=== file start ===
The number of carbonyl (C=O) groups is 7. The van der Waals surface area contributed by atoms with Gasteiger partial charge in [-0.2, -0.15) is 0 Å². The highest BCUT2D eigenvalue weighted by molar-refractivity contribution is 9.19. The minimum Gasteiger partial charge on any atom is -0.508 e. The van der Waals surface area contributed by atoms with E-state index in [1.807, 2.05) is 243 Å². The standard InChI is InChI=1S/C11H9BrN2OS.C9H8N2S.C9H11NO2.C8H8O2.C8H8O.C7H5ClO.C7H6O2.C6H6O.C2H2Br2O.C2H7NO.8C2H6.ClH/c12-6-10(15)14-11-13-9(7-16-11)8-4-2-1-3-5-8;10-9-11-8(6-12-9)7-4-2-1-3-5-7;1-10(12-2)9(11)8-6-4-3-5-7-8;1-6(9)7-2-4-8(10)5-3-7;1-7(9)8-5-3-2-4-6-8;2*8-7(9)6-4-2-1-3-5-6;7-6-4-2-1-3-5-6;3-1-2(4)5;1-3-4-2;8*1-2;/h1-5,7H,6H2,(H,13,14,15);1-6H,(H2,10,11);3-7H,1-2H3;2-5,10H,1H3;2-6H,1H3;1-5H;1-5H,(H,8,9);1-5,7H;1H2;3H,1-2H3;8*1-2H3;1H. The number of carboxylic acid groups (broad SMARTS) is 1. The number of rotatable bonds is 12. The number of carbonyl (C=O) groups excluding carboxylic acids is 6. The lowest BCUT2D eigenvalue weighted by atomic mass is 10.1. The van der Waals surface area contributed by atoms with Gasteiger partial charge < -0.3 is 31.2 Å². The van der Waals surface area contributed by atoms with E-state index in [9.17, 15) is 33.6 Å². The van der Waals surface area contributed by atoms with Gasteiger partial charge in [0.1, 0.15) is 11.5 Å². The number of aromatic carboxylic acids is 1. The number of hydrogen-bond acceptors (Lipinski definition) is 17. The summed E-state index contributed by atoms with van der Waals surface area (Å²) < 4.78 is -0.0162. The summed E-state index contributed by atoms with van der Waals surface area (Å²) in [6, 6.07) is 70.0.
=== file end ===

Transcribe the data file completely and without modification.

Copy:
The number of carbonyl (C=O) groups is 7. The van der Waals surface area contributed by atoms with Gasteiger partial charge in [-0.2, -0.15) is 0 Å². The highest BCUT2D eigenvalue weighted by molar-refractivity contribution is 9.19. The minimum Gasteiger partial charge on any atom is -0.508 e. The van der Waals surface area contributed by atoms with E-state index in [1.807, 2.05) is 243 Å². The standard InChI is InChI=1S/C11H9BrN2OS.C9H8N2S.C9H11NO2.C8H8O2.C8H8O.C7H5ClO.C7H6O2.C6H6O.C2H2Br2O.C2H7NO.8C2H6.ClH/c12-6-10(15)14-11-13-9(7-16-11)8-4-2-1-3-5-8;10-9-11-8(6-12-9)7-4-2-1-3-5-7;1-10(12-2)9(11)8-6-4-3-5-7-8;1-6(9)7-2-4-8(10)5-3-7;1-7(9)8-5-3-2-4-6-8;2*8-7(9)6-4-2-1-3-5-6;7-6-4-2-1-3-5-6;3-1-2(4)5;1-3-4-2;8*1-2;/h1-5,7H,6H2,(H,13,14,15);1-6H,(H2,10,11);3-7H,1-2H3;2-5,10H,1H3;2-6H,1H3;1-5H;1-5H,(H,8,9);1-5,7H;1H2;3H,1-2H3;8*1-2H3;1H. The number of carboxylic acid groups (broad SMARTS) is 1. The number of rotatable bonds is 12. The number of carbonyl (C=O) groups excluding carboxylic acids is 6. The lowest BCUT2D eigenvalue weighted by atomic mass is 10.1. The van der Waals surface area contributed by atoms with Gasteiger partial charge < -0.3 is 31.2 Å². The van der Waals surface area contributed by atoms with E-state index in [9.17, 15) is 33.6 Å². The van der Waals surface area contributed by atoms with Gasteiger partial charge in [0.1, 0.15) is 11.5 Å². The number of aromatic carboxylic acids is 1. The number of hydrogen-bond acceptors (Lipinski definition) is 17. The summed E-state index contributed by atoms with van der Waals surface area (Å²) < 4.78 is -0.0162. The summed E-state index contributed by atoms with van der Waals surface area (Å²) in [6, 6.07) is 70.0.